You can see the result of this at the end of this video:
Gold Star Time: Full Rainbow
Now while the above solution is fine to manually generate individual colours, we now want to generate all the colour combinations we can, and ideally call them just like any other colour i.e. like RGB_RED or RGB_MAGENTA.
Again, this can be done in several ways, but the following solution just extends what we did to produce the dual colours.
We will add a new function to allow us to make up combination colours, by allowing us to list several RGB combinations to be lit one after another (or as before a single RGB combination). rgbled.py:
#This function will allow single or multiple colours #to be activated. def led_combo(pins,colours,period): #determine if "colours" is a single integer or not if isinstance(colours,int): #Single integer - reference directly led_time(pins,colours,period) else: #if not, then cycle through the "colours" list for i in colours: led_time(pins,i,period)
We can now use this function with the following new colour defines and new RGB_COLOURS list (which can be added in rgbled.py below the other colour defines):
#Combo Colours RGB_WHITISH1 = [RGB_CYAN,RGB_RED] #whitish (GB+R!) RGB_AQUA = [RGB_CYAN,RGB_GREEN] RGB_LBLUE = [RGB_CYAN,RGB_BLUE] RGB_PINK = [RGB_MAGENTA,RGB_RED] RGB_WHITISH2 = [RGB_MAGENTA,RGB_GREEN] #whitish (RB+G!) RGB_PURPLE = [RGB_MAGENTA,RGB_BLUE] RGB_ORANGE = [RGB_YELLOW,RGB_RED] RGB_LIME = [RGB_YELLOW,RGB_GREEN] RGB_WHITISH3 = [RGB_YELLOW,RGB_BLUE] #whitish (RG+B!) RGB_COLOURS = [RGB_LIME,RGB_YELLOW,RGB_ORANGE,RGB_RED, RGB_PINK,RGB_MAGENTA,RGB_PURPLE,RGB_BLUE, RGB_LBLUE,RGB_CYAN,RGB_AQUA,RGB_GREEN]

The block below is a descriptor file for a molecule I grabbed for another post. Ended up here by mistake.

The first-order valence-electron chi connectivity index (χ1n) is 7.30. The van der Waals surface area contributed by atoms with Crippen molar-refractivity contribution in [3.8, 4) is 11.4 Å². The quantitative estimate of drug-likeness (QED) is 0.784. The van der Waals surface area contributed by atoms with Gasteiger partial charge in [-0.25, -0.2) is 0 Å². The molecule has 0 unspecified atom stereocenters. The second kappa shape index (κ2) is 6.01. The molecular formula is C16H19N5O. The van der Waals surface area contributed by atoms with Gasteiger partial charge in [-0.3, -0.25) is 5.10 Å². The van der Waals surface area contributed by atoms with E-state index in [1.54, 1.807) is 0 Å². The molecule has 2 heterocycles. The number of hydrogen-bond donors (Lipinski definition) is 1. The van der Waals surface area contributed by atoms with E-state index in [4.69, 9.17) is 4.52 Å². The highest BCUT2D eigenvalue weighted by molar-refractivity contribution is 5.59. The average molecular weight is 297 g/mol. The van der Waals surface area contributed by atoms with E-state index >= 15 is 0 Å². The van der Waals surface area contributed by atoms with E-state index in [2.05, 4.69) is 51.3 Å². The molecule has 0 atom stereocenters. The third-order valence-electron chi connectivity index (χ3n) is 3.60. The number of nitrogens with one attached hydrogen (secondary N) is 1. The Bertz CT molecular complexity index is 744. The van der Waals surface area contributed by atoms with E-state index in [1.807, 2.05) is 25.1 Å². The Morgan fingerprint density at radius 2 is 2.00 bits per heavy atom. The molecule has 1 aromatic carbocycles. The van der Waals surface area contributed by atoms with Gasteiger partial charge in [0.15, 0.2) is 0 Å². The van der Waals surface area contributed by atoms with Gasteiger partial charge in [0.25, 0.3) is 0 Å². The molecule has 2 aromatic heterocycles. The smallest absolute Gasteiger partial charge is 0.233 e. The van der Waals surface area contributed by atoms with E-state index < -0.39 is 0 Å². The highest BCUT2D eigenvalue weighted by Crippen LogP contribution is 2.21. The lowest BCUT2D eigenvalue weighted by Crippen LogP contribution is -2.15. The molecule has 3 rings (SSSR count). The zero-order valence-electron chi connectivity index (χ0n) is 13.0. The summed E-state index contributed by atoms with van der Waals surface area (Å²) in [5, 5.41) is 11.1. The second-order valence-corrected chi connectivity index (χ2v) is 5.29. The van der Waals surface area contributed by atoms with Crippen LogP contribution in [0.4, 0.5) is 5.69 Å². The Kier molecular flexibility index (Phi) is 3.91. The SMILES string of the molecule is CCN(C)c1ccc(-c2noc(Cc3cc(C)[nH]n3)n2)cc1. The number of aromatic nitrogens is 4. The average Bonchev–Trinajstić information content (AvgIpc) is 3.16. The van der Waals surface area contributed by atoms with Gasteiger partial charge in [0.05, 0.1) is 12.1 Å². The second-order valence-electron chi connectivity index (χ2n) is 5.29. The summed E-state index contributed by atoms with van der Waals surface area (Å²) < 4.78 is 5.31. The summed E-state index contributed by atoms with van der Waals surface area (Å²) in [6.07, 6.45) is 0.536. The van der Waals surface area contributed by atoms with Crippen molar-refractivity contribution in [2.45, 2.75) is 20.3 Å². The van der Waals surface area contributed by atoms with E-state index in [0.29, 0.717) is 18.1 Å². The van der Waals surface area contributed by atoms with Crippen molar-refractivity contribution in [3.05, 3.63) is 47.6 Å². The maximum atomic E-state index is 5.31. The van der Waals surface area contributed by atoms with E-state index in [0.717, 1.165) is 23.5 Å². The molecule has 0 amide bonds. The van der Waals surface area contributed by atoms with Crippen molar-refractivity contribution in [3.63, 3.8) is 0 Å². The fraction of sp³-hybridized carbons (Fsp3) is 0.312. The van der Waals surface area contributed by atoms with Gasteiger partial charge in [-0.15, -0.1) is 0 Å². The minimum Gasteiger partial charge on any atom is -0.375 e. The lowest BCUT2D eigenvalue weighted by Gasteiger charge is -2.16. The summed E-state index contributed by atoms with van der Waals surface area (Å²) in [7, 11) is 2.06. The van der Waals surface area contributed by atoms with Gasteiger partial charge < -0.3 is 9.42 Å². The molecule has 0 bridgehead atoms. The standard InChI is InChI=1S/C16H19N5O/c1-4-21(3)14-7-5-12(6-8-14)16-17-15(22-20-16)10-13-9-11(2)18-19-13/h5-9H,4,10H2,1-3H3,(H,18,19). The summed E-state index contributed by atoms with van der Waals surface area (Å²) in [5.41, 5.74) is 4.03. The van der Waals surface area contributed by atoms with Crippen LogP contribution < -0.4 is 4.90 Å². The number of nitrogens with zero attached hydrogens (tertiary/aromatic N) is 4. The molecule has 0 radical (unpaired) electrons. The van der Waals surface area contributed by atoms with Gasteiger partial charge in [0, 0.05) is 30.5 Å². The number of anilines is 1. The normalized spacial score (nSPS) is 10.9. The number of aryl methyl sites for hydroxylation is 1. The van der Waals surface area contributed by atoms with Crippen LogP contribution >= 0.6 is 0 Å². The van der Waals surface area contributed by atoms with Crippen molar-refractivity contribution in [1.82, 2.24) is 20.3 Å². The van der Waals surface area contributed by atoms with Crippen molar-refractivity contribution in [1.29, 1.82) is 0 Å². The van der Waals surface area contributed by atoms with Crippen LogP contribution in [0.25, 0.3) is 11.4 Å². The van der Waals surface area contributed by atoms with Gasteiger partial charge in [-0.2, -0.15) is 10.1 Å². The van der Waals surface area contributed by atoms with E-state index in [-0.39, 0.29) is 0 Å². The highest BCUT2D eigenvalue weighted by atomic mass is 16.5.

The combinations which essentially end up with RGB being lit, tend to produce results very near to white, so they have not been included in our list of RGB_COLOURS we will use. The colours have been ordered in the array to try to make a nice colour pattern.
We can simply call this function to produce the required combination colour i.e. RGB_ORANGE:
Now we have a much larger range of colours we can use, so we can start cycling them.
Cycling the Full Rainbow
Cycling through the colours, will be much like the loops which we created for the Extra Credit Solution in Lesson 0, with a number of loops within loops. As before, lets work out what we want to do for each part.
First we will look at the slightly easier option to cycle through the colours with all the LEDs at the same time.
Continue the cycle for as many times as we want:
Repeat the following for the cycle time period (the time we want each colour to be lit up for):
Activate all the LEDs with the same colour from the list of RGB_COLOURS for a short period
Increment the colour counter, to show the next colour on the list, and repeat for the next cycle.
To make the task easier we will create a small utility function to provide us with the next value from the array (while allowing the next value at the end index back to the start).
def next_value(number,max): number = number % max return number
The above code, just returns a number which ranges from 0 to max-1.
The result of % is the remaining number you get from dividing number by max).